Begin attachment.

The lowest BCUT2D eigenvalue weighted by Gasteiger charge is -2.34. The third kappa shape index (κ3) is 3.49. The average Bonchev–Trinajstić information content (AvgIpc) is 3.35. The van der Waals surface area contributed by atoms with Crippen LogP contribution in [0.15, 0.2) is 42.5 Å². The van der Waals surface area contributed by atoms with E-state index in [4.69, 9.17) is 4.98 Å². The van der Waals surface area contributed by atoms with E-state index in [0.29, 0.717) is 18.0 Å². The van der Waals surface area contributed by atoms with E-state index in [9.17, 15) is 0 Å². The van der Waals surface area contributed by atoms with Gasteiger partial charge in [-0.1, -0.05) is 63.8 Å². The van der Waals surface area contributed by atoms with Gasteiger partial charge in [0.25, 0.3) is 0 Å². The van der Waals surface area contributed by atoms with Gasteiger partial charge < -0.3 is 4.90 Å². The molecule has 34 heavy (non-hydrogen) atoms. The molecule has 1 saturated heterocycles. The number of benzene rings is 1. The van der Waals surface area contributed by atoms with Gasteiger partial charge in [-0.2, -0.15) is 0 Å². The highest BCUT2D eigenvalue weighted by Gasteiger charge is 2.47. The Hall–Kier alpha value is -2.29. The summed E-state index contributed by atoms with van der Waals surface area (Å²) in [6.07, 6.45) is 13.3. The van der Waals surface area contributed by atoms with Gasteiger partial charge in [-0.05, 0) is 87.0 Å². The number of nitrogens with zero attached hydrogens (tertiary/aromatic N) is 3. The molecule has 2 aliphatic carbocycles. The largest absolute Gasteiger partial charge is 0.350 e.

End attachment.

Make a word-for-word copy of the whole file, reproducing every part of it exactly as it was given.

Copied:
The lowest BCUT2D eigenvalue weighted by Gasteiger charge is -2.34. The third kappa shape index (κ3) is 3.49. The average Bonchev–Trinajstić information content (AvgIpc) is 3.35. The van der Waals surface area contributed by atoms with Crippen LogP contribution in [0.15, 0.2) is 42.5 Å². The van der Waals surface area contributed by atoms with E-state index in [4.69, 9.17) is 4.98 Å². The van der Waals surface area contributed by atoms with E-state index in [0.29, 0.717) is 18.0 Å². The van der Waals surface area contributed by atoms with E-state index in [9.17, 15) is 0 Å². The van der Waals surface area contributed by atoms with Gasteiger partial charge in [-0.1, -0.05) is 63.8 Å². The van der Waals surface area contributed by atoms with Gasteiger partial charge in [0.25, 0.3) is 0 Å². The van der Waals surface area contributed by atoms with Gasteiger partial charge < -0.3 is 4.90 Å². The molecule has 34 heavy (non-hydrogen) atoms. The molecule has 1 saturated heterocycles. The number of benzene rings is 1. The van der Waals surface area contributed by atoms with Gasteiger partial charge in [-0.2, -0.15) is 0 Å². The highest BCUT2D eigenvalue weighted by Gasteiger charge is 2.47. The Hall–Kier alpha value is -2.29. The summed E-state index contributed by atoms with van der Waals surface area (Å²) in [6.07, 6.45) is 13.3. The van der Waals surface area contributed by atoms with Gasteiger partial charge in [-0.05, 0) is 87.0 Å². The number of nitrogens with zero attached hydrogens (tertiary/aromatic N) is 3. The molecule has 2 aliphatic carbocycles. The largest absolute Gasteiger partial charge is 0.350 e.